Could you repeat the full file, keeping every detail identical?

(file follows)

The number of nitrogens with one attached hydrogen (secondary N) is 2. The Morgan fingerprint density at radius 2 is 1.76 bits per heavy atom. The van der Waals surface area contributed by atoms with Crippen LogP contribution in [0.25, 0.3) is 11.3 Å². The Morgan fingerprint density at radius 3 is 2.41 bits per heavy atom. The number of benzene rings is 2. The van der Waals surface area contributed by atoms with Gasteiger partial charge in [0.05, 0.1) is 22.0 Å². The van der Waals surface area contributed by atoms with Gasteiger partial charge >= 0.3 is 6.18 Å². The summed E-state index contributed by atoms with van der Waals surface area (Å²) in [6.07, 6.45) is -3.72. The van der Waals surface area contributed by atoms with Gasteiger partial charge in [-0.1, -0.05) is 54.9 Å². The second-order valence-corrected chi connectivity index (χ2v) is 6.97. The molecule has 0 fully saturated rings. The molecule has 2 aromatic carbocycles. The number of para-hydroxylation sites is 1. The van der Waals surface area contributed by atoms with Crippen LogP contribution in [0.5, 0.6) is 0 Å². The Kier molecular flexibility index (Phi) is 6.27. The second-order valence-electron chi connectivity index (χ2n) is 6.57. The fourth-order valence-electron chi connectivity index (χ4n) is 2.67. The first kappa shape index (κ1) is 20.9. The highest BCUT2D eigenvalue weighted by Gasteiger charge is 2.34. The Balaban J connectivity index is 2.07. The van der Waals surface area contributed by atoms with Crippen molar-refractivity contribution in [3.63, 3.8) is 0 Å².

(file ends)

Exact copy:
The number of nitrogens with one attached hydrogen (secondary N) is 2. The Morgan fingerprint density at radius 2 is 1.76 bits per heavy atom. The van der Waals surface area contributed by atoms with Crippen LogP contribution in [0.25, 0.3) is 11.3 Å². The Morgan fingerprint density at radius 3 is 2.41 bits per heavy atom. The number of benzene rings is 2. The van der Waals surface area contributed by atoms with Gasteiger partial charge in [0.05, 0.1) is 22.0 Å². The van der Waals surface area contributed by atoms with Gasteiger partial charge >= 0.3 is 6.18 Å². The summed E-state index contributed by atoms with van der Waals surface area (Å²) in [6.07, 6.45) is -3.72. The van der Waals surface area contributed by atoms with Gasteiger partial charge in [-0.1, -0.05) is 54.9 Å². The second-order valence-corrected chi connectivity index (χ2v) is 6.97. The molecule has 0 fully saturated rings. The molecule has 2 aromatic carbocycles. The number of para-hydroxylation sites is 1. The van der Waals surface area contributed by atoms with Crippen LogP contribution in [0.5, 0.6) is 0 Å². The Kier molecular flexibility index (Phi) is 6.27. The second-order valence-electron chi connectivity index (χ2n) is 6.57. The fourth-order valence-electron chi connectivity index (χ4n) is 2.67. The first kappa shape index (κ1) is 20.9. The highest BCUT2D eigenvalue weighted by Gasteiger charge is 2.34. The Balaban J connectivity index is 2.07. The van der Waals surface area contributed by atoms with Crippen molar-refractivity contribution in [3.63, 3.8) is 0 Å².